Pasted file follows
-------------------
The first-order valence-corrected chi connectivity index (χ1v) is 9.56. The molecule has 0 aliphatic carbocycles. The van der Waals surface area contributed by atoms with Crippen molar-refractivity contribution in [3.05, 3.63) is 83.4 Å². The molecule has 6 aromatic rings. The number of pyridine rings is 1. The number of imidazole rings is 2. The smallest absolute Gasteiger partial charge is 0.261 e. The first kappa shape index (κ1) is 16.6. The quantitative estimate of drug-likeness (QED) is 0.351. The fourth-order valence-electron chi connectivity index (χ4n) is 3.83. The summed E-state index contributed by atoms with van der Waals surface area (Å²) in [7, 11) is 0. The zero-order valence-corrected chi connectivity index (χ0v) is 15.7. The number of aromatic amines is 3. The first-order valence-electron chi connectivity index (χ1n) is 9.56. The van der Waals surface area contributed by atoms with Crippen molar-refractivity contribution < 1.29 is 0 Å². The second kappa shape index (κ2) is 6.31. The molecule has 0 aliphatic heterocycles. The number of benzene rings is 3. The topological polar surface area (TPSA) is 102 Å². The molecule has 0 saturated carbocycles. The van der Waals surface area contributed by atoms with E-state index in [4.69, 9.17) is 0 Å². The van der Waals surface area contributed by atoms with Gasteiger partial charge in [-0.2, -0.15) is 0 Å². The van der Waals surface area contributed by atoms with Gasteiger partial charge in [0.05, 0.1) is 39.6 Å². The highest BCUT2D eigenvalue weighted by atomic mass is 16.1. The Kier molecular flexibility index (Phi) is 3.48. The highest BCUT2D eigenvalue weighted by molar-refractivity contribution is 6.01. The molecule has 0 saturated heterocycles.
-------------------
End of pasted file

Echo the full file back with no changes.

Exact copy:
The first-order valence-corrected chi connectivity index (χ1v) is 9.56. The molecule has 0 aliphatic carbocycles. The van der Waals surface area contributed by atoms with Crippen molar-refractivity contribution in [3.05, 3.63) is 83.4 Å². The molecule has 6 aromatic rings. The number of pyridine rings is 1. The number of imidazole rings is 2. The smallest absolute Gasteiger partial charge is 0.261 e. The first kappa shape index (κ1) is 16.6. The quantitative estimate of drug-likeness (QED) is 0.351. The fourth-order valence-electron chi connectivity index (χ4n) is 3.83. The summed E-state index contributed by atoms with van der Waals surface area (Å²) in [7, 11) is 0. The zero-order valence-corrected chi connectivity index (χ0v) is 15.7. The number of aromatic amines is 3. The first-order valence-electron chi connectivity index (χ1n) is 9.56. The van der Waals surface area contributed by atoms with Crippen molar-refractivity contribution < 1.29 is 0 Å². The second kappa shape index (κ2) is 6.31. The molecule has 0 aliphatic heterocycles. The number of benzene rings is 3. The topological polar surface area (TPSA) is 102 Å². The molecule has 0 saturated carbocycles. The van der Waals surface area contributed by atoms with E-state index in [4.69, 9.17) is 0 Å². The van der Waals surface area contributed by atoms with Gasteiger partial charge in [-0.2, -0.15) is 0 Å². The van der Waals surface area contributed by atoms with Gasteiger partial charge in [0.05, 0.1) is 39.6 Å². The highest BCUT2D eigenvalue weighted by atomic mass is 16.1. The Kier molecular flexibility index (Phi) is 3.48. The highest BCUT2D eigenvalue weighted by molar-refractivity contribution is 6.01. The molecule has 0 saturated heterocycles.